The 20th annual snapshot of the federal regulatory state published by the Competitive Enterprise Institute (CEI) last month announced the arrival of an unhappy milestone: Regulatory costs now equal more than half of all federal spending. Put another way, the real cost of government in the United States is half-again as much as the federal budget. It is approaching a third of the country’s economic output. Said CEI in its Ten Thousand Commandments 2013 report: “Federal environmental, safety and health, and economic regulations cost hundreds of billions — perhaps trillions — of dollars every year over and above the costs of the official federal outlays that dominate the [current] policy debate.”
Just how many billions and trillions the regulatory state costs, and has cost, the American economy has been put into perspective by two economists in their paper, “Federal Regulation and Aggregate Economic Growth,” published in the June issue of the Journal of Economic Growth. Rather than count the cost in dollars, the authors, John W. Dawson and John J. Seater, take a unique approach and attempt to measure how much lower Americans’ standard of living is today compared to what it would be if regulations had stayed at the level they were in 1949, the starting point of their study. Their conclusion? The average American household’s income would be $27,500 a month instead of the $4,400 a month that it is currently.
In their study they count the pages of federal regulations from 1949 through 2005 and discover that they have grown by 600 percent, slowing the economy by an estimated two percent every year. In simple terms, today’s economy, which produces about $17 trillion in goods and services every year, would instead be producing almost $55 trillion. And the authors apologize that their study doesn't reflect state and local regulations during that period as the effort that would have been required to collect and analyze them as well would have greatly exceeded their time and resources.
In a word, incomes and standard of living for the average American family would be even higher than they estimate, had that data been available. They also note that the avalanche of regulations under the Bush and Obama administrations were not included as part of their study.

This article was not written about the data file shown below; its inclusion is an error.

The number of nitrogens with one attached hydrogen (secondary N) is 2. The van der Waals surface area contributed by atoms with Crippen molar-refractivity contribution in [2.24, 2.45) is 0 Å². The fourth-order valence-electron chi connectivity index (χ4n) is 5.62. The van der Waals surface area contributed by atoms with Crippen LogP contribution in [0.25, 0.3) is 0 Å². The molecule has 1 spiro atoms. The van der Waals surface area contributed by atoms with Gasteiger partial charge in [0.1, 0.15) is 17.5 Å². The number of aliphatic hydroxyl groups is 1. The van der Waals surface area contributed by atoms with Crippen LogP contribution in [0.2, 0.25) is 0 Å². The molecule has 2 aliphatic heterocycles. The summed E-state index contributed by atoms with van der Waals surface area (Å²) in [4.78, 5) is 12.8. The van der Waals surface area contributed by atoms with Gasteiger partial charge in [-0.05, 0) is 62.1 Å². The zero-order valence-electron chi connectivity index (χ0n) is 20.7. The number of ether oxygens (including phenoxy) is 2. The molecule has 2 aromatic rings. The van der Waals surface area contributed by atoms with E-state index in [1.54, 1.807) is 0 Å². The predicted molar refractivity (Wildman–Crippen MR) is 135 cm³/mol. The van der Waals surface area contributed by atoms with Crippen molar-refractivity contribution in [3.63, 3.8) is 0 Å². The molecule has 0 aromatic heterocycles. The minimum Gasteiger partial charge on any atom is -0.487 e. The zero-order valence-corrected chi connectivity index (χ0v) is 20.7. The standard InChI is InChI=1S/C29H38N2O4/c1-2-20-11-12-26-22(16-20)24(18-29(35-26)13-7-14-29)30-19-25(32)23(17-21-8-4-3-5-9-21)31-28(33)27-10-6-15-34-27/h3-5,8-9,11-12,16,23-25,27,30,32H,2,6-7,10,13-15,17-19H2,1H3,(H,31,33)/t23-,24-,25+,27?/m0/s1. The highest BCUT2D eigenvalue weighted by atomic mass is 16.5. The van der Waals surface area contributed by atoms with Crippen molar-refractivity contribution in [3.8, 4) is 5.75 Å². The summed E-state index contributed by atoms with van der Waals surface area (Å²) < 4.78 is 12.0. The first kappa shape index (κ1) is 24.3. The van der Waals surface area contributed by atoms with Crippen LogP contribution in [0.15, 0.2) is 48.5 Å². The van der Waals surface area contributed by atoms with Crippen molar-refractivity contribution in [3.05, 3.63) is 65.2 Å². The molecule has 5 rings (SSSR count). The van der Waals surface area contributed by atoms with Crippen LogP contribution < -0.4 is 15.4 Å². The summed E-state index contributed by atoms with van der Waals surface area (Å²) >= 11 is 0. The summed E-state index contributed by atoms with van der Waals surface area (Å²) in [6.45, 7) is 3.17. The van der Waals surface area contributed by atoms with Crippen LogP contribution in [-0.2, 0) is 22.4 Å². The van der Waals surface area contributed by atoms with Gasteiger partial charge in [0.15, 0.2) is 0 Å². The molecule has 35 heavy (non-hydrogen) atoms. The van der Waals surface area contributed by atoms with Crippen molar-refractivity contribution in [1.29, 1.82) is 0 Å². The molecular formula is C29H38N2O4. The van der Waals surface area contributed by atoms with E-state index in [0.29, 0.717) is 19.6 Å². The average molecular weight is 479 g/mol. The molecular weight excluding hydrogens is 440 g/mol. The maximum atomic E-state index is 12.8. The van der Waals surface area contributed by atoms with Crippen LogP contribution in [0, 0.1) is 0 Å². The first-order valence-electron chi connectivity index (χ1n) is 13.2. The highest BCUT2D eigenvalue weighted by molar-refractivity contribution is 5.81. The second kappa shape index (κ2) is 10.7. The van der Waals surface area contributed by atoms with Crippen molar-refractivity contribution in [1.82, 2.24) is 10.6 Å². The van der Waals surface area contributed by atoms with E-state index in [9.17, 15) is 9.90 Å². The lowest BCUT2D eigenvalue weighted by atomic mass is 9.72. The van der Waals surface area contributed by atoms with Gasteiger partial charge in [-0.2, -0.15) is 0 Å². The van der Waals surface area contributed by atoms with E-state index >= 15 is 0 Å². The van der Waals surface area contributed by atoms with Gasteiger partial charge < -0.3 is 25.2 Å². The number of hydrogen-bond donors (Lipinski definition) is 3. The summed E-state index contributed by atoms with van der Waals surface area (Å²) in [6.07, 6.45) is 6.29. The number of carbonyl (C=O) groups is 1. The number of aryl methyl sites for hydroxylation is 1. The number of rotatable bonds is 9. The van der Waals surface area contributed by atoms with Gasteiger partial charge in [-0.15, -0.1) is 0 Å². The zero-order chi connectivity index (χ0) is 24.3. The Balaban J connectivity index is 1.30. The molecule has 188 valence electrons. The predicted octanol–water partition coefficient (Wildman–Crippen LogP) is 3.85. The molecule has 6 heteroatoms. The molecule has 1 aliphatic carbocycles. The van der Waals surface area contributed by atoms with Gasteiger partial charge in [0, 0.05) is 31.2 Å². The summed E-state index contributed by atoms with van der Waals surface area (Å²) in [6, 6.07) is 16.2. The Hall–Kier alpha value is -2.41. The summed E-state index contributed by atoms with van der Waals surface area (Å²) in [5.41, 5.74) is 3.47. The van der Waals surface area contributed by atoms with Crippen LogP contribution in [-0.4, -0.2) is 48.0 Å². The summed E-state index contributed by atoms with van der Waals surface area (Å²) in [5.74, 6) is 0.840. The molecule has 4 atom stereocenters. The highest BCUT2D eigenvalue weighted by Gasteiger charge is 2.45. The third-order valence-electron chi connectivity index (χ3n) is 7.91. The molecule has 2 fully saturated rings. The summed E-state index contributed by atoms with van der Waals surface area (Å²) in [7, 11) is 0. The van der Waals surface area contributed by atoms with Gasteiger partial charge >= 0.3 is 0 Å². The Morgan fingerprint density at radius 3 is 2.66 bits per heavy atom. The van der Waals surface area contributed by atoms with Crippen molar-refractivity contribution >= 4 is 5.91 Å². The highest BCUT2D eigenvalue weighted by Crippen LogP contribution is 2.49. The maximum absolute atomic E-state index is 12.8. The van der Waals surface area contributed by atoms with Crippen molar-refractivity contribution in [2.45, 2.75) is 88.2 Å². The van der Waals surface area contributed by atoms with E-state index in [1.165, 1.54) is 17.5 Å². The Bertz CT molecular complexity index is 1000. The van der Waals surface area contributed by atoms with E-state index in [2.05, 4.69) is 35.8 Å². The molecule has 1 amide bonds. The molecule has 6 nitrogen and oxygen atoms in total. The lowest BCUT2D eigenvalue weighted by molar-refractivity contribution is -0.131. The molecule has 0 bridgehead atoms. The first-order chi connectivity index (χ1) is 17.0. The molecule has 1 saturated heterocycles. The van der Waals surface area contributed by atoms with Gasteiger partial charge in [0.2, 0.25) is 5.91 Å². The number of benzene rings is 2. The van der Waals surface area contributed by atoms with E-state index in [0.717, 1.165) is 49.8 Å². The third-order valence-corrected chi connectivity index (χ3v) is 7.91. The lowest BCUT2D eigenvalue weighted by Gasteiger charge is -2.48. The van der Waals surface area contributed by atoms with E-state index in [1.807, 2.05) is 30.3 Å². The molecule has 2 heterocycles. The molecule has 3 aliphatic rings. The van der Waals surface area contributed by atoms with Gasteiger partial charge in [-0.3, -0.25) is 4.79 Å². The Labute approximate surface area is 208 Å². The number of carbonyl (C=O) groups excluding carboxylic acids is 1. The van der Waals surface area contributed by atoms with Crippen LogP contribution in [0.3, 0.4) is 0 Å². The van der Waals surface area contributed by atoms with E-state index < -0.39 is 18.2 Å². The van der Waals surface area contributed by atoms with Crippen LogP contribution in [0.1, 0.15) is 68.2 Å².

There were only four years in that 56-year span when federal regulations declined: once under Reagan, and three under Clinton. In every other year, regulations increased, moving from 19,335 pages in 1949 to 134,261 in 2005.
Ronald Bailey, the science correspondent for Reason magazine and the author of "Global Warming and Other Eco-Myths," evaluated the loss in standard of living in a different way but came to same conclusion. By adding two percent to the real historical 3.2 percent annual rate of growth in America’s economy from 1949 through 2011 — and then doing the math — he found that America’s economic output would be $49 trillion, just slightly below the $53.9 trillion estimated by Dawson and Seater. Bailey notes coyly:
Whatever the benefits of regulation [may be], an average household income of $330,000 per year would buy a lot in the way of health care, art, housing, environmental protection, and other amenities.
Bailey then speculated as to why governments do this to their citizens. He came up with three theories: politicians attempting to improve social welfare by correcting “market failures”; companies capturing control of the agencies regulating them in order to exclude competitors and increase their profits; and politicians seeking to increase their power.
There is, of course, a fourth theory not mentioned by Bailey but supported by the political reality of the emerging totalitarianism extant in the country. David Horowitz, in his explosive pamphlet "From Shadow Party to Shadow Government," tracks the intents, purposes, and actions of a primary driver behind the current political scene, George Soros, and concludes that his agenda could essentially be distilled down to three overriding themes: the diminution of American power, the subjugation of American sovereignty in favor of one world government, and the implementation of a socialist redistribution of wealth.
This has been a common theme for decades, first exposed to light when a committee of Congress, the Reece Committee, investigated tax-exempt foundations in the early 1950s. Norman Dodd, the chief investigator for the committee, talked with Rowan Gaither, then-president of the Ford Foundation, who explained:
Mr. Dodd, all of us here at the policy-making level of the foundation have at one time or another served in the OSS (the Office of Strategic Services, the forerunner of the CIA) or [in] the European Economic Administration, operating under directives from the White House.
We operate under those same directives....
The substance of [those directives] is that we shall use our grant-making power to so alter life in the United States that we can be comfortably merged with the Soviet Union [in a one-world government].
All that the authors of the report published by the Journal of Economic Growth and the analysis by Bailey have done is to show just how successful those directives have been, and what they have cost Americans in unattained standards of living far beyond those being enjoyed today.